NY Requires Colleges to Report Crimes to Police
New York is requiring colleges and universities to notify police within 24 hours after a violent felony is reported or someone goes missing from university housing.
The amendment takes effect in January. It strengthens the state law adopted after Suzanne Lyall disappeared from the State University at Albany in 1998 that required schools adopt and implement plans for investigating cases and coordinate with police.
Legislators cited federal data indicating one in five college females have been sexually assaulted and only 12 percent are reported to law enforcement. The state law says it won't conflict with related federal law that gives student victims the option of whether to report those crime to authorities.
"All too frequently, there are on-campus crimes that are swept under the rug by colleges in an effort to protect their reputation," said Assemblyman Edward Braunstein. "This creates a culture where criminals are not held accountable for their actions and parents are not provided with facts about the safety of the school where they send their children."
Braunstein, a Queens Democrat who first introduced the bill in 2011, said Friday that it shifts the onus from students to the schools for reporting crimes to police, though rape victims can still choose to have their cases instead handled privately by college administrators or a judiciary board.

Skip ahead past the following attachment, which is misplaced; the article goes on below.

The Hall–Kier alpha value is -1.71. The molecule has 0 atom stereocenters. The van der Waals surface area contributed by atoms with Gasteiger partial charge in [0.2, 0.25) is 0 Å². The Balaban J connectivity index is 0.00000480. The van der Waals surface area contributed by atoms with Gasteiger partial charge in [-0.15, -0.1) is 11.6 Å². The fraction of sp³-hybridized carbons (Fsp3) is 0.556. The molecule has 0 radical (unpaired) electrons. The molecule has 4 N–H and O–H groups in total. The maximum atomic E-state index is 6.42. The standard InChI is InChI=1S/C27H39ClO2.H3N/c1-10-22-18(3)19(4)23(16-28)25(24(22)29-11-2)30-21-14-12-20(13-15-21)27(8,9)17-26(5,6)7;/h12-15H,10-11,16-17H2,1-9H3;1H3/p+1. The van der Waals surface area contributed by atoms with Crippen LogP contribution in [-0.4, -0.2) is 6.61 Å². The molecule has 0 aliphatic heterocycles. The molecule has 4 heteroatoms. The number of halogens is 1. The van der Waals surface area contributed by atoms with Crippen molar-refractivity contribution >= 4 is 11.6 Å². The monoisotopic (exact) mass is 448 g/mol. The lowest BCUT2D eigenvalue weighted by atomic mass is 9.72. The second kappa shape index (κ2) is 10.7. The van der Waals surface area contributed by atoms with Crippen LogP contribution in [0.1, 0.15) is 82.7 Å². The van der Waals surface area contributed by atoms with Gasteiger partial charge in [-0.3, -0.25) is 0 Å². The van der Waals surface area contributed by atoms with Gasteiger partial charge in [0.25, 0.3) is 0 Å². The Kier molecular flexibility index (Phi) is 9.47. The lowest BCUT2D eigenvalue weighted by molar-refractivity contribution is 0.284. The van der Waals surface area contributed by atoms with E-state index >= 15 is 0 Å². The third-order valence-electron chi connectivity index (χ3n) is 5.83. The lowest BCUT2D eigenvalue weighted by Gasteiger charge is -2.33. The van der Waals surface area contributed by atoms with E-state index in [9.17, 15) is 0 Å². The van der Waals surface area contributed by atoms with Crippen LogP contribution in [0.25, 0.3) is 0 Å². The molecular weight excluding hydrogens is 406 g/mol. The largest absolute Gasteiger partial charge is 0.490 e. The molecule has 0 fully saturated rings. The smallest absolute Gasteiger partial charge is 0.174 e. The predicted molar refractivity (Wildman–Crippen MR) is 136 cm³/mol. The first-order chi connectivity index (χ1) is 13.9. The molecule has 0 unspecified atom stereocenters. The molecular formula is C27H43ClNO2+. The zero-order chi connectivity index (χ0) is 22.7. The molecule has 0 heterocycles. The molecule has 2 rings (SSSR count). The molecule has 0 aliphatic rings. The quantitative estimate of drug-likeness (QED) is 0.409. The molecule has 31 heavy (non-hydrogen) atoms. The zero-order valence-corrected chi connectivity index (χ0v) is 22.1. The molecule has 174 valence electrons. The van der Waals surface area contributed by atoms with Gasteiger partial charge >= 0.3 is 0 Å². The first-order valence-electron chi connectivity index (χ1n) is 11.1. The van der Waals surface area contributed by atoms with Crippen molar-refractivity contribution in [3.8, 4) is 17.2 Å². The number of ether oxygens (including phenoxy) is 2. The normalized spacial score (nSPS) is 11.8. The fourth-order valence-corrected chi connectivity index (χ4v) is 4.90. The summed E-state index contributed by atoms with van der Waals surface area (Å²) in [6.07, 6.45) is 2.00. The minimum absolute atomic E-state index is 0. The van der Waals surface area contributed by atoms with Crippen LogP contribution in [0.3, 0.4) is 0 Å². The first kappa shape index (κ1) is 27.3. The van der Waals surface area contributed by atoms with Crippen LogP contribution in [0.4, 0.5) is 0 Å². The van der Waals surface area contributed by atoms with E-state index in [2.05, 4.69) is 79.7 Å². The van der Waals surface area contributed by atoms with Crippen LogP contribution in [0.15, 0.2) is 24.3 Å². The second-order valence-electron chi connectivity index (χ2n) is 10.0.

Sen. Kathleen Marchione, another sponsor, said it's especially important with missing students when time matters greatly. The law says colleges and universities will report to police "as soon as practicable" but at least within 24 hours. The Saratoga Republican called it "a long overdue step toward ensuring the safety of college students and improving the security" of campuses.
Doug Lyall said his 19-year-old daughter Suzanne wasn't officially reported missing for a few days, and that even 24 hours can be too long when someone is missing. "So much can happen in that period of time. People with information have gone their separate ways. If there's any evidence, it might have been disturbed or moved," he said.
He and his wife Mary lobbied personally for the new law. Separately, they run the Center for Hope to help families try to find missing loved ones. They received about 1,000 calls the first year and they're still getting about that many and from all over the country, maybe 30 percent about missing college students, he said.
Having someone missing is terrible for families, Lyall said Friday. His daughter's case is still open with the state police, he said. "So far nothing has come in to really give us the information we need."